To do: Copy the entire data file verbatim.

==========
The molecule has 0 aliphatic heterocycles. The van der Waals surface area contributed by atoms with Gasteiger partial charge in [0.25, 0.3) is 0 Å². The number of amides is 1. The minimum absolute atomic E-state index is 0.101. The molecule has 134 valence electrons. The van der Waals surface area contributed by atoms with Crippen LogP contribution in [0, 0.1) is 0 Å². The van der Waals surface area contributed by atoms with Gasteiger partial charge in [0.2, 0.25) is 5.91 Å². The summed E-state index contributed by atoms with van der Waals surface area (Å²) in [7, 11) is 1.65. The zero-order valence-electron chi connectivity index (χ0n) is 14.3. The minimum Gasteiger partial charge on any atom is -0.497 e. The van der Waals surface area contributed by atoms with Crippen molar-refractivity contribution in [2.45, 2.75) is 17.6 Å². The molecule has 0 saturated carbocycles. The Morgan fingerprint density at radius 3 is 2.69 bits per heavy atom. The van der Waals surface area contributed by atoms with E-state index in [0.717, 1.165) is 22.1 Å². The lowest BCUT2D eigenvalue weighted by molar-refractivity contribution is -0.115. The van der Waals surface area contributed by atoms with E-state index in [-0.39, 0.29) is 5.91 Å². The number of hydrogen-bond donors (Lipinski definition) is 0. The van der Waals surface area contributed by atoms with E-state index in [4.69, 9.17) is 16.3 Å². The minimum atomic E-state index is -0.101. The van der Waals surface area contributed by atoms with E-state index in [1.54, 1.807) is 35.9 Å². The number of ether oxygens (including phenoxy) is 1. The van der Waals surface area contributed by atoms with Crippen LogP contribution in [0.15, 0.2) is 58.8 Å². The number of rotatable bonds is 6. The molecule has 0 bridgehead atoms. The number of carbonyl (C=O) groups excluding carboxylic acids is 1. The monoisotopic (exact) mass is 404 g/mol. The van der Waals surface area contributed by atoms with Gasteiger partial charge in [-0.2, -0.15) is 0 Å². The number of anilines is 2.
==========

The molecule has 0 aliphatic heterocycles. The van der Waals surface area contributed by atoms with Gasteiger partial charge in [0.25, 0.3) is 0 Å². The number of amides is 1. The minimum absolute atomic E-state index is 0.101. The molecule has 134 valence electrons. The van der Waals surface area contributed by atoms with Crippen LogP contribution in [0, 0.1) is 0 Å². The van der Waals surface area contributed by atoms with Gasteiger partial charge in [0.2, 0.25) is 5.91 Å². The summed E-state index contributed by atoms with van der Waals surface area (Å²) in [7, 11) is 1.65. The zero-order valence-electron chi connectivity index (χ0n) is 14.3. The minimum Gasteiger partial charge on any atom is -0.497 e. The van der Waals surface area contributed by atoms with Crippen molar-refractivity contribution in [2.45, 2.75) is 17.6 Å². The molecule has 0 saturated carbocycles. The Morgan fingerprint density at radius 3 is 2.69 bits per heavy atom. The van der Waals surface area contributed by atoms with E-state index in [0.717, 1.165) is 22.1 Å². The lowest BCUT2D eigenvalue weighted by molar-refractivity contribution is -0.115. The van der Waals surface area contributed by atoms with E-state index in [-0.39, 0.29) is 5.91 Å². The number of hydrogen-bond donors (Lipinski definition) is 0. The van der Waals surface area contributed by atoms with E-state index in [4.69, 9.17) is 16.3 Å². The minimum atomic E-state index is -0.101. The van der Waals surface area contributed by atoms with E-state index in [1.54, 1.807) is 35.9 Å². The number of ether oxygens (including phenoxy) is 1. The van der Waals surface area contributed by atoms with Crippen LogP contribution in [0.15, 0.2) is 58.8 Å². The number of rotatable bonds is 6. The molecule has 0 bridgehead atoms. The number of carbonyl (C=O) groups excluding carboxylic acids is 1. The monoisotopic (exact) mass is 404 g/mol. The van der Waals surface area contributed by atoms with Gasteiger partial charge in [-0.2, -0.15) is 0 Å². The number of anilines is 2.